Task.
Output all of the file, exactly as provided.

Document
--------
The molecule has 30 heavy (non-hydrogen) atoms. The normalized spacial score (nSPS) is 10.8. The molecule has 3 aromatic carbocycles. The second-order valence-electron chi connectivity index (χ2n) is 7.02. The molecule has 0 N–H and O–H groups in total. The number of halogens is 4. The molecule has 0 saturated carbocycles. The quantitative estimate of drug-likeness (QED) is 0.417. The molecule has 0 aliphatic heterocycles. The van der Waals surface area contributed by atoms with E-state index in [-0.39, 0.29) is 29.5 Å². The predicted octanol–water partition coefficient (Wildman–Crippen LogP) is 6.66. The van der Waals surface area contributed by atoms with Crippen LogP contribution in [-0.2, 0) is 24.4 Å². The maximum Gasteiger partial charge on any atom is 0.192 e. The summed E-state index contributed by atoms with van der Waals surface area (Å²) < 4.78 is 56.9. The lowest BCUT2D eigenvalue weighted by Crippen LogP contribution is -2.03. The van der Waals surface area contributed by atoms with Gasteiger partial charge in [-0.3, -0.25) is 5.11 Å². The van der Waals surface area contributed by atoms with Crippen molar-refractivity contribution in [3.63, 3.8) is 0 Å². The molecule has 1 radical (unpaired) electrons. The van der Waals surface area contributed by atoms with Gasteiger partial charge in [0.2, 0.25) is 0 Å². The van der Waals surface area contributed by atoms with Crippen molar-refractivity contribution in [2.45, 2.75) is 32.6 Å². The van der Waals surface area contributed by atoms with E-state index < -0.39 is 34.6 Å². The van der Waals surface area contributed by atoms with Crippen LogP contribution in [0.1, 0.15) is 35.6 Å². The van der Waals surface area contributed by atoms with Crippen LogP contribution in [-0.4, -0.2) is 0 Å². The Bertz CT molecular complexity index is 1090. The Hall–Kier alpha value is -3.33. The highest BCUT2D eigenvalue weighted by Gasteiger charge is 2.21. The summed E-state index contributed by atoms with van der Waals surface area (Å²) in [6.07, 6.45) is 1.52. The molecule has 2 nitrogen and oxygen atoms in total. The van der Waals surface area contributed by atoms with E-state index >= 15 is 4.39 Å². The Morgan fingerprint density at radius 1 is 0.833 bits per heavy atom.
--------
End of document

The molecule has 30 heavy (non-hydrogen) atoms. The normalized spacial score (nSPS) is 10.8. The molecule has 3 aromatic carbocycles. The second-order valence-electron chi connectivity index (χ2n) is 7.02. The molecule has 0 N–H and O–H groups in total. The number of halogens is 4. The molecule has 0 saturated carbocycles. The quantitative estimate of drug-likeness (QED) is 0.417. The molecule has 0 aliphatic heterocycles. The van der Waals surface area contributed by atoms with E-state index in [-0.39, 0.29) is 29.5 Å². The predicted octanol–water partition coefficient (Wildman–Crippen LogP) is 6.66. The van der Waals surface area contributed by atoms with Crippen LogP contribution in [-0.2, 0) is 24.4 Å². The maximum Gasteiger partial charge on any atom is 0.192 e. The summed E-state index contributed by atoms with van der Waals surface area (Å²) < 4.78 is 56.9. The lowest BCUT2D eigenvalue weighted by Crippen LogP contribution is -2.03. The van der Waals surface area contributed by atoms with Gasteiger partial charge in [-0.3, -0.25) is 5.11 Å². The van der Waals surface area contributed by atoms with Crippen molar-refractivity contribution in [3.63, 3.8) is 0 Å². The molecule has 1 radical (unpaired) electrons. The van der Waals surface area contributed by atoms with Gasteiger partial charge in [0.2, 0.25) is 0 Å². The van der Waals surface area contributed by atoms with Crippen molar-refractivity contribution in [2.45, 2.75) is 32.6 Å². The van der Waals surface area contributed by atoms with E-state index < -0.39 is 34.6 Å². The van der Waals surface area contributed by atoms with Crippen LogP contribution in [0.1, 0.15) is 35.6 Å². The van der Waals surface area contributed by atoms with Crippen LogP contribution in [-0.4, -0.2) is 0 Å². The Bertz CT molecular complexity index is 1090. The Hall–Kier alpha value is -3.33. The highest BCUT2D eigenvalue weighted by Gasteiger charge is 2.21. The summed E-state index contributed by atoms with van der Waals surface area (Å²) in [6.07, 6.45) is 1.52. The molecule has 2 nitrogen and oxygen atoms in total. The van der Waals surface area contributed by atoms with E-state index >= 15 is 4.39 Å². The Morgan fingerprint density at radius 1 is 0.833 bits per heavy atom.